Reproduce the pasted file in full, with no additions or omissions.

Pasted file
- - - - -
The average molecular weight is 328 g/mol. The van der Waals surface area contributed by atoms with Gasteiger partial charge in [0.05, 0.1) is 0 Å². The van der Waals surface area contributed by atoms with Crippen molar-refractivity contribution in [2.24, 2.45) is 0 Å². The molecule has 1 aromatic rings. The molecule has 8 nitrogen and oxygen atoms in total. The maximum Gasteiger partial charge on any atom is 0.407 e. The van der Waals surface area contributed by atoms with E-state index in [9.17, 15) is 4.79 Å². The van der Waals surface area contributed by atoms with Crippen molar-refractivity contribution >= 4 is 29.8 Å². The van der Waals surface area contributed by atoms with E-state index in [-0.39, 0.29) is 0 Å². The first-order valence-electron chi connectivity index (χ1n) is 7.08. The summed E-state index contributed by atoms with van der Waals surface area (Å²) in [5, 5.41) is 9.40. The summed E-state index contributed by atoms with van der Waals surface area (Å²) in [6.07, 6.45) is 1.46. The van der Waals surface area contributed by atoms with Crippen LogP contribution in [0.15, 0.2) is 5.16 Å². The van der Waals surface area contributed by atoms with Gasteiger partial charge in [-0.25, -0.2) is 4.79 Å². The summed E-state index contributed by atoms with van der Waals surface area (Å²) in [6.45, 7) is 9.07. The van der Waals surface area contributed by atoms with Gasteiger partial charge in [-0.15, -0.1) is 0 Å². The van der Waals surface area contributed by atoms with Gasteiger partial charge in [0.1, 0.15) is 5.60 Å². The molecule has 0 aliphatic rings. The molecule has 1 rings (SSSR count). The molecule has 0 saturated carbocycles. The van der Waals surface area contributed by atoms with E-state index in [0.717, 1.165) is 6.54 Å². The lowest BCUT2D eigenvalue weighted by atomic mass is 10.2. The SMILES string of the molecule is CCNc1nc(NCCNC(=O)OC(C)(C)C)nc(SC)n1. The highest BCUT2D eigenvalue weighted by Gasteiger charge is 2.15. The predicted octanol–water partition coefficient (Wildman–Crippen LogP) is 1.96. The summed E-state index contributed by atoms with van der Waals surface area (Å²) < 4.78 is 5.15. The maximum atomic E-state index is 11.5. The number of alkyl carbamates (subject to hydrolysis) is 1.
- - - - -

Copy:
The average molecular weight is 328 g/mol. The van der Waals surface area contributed by atoms with Gasteiger partial charge in [0.05, 0.1) is 0 Å². The van der Waals surface area contributed by atoms with Crippen molar-refractivity contribution in [2.24, 2.45) is 0 Å². The molecule has 1 aromatic rings. The molecule has 8 nitrogen and oxygen atoms in total. The maximum Gasteiger partial charge on any atom is 0.407 e. The van der Waals surface area contributed by atoms with E-state index in [9.17, 15) is 4.79 Å². The van der Waals surface area contributed by atoms with Crippen molar-refractivity contribution >= 4 is 29.8 Å². The van der Waals surface area contributed by atoms with E-state index in [-0.39, 0.29) is 0 Å². The first-order valence-electron chi connectivity index (χ1n) is 7.08. The summed E-state index contributed by atoms with van der Waals surface area (Å²) in [5, 5.41) is 9.40. The summed E-state index contributed by atoms with van der Waals surface area (Å²) in [6.07, 6.45) is 1.46. The van der Waals surface area contributed by atoms with Crippen LogP contribution in [0.15, 0.2) is 5.16 Å². The van der Waals surface area contributed by atoms with Gasteiger partial charge in [-0.25, -0.2) is 4.79 Å². The summed E-state index contributed by atoms with van der Waals surface area (Å²) in [6.45, 7) is 9.07. The van der Waals surface area contributed by atoms with Gasteiger partial charge in [-0.15, -0.1) is 0 Å². The van der Waals surface area contributed by atoms with Gasteiger partial charge in [0.1, 0.15) is 5.60 Å². The molecule has 0 aliphatic rings. The molecule has 1 rings (SSSR count). The molecule has 0 saturated carbocycles. The van der Waals surface area contributed by atoms with E-state index in [0.717, 1.165) is 6.54 Å². The lowest BCUT2D eigenvalue weighted by atomic mass is 10.2. The SMILES string of the molecule is CCNc1nc(NCCNC(=O)OC(C)(C)C)nc(SC)n1. The highest BCUT2D eigenvalue weighted by Gasteiger charge is 2.15. The predicted octanol–water partition coefficient (Wildman–Crippen LogP) is 1.96. The summed E-state index contributed by atoms with van der Waals surface area (Å²) < 4.78 is 5.15. The maximum atomic E-state index is 11.5. The number of alkyl carbamates (subject to hydrolysis) is 1.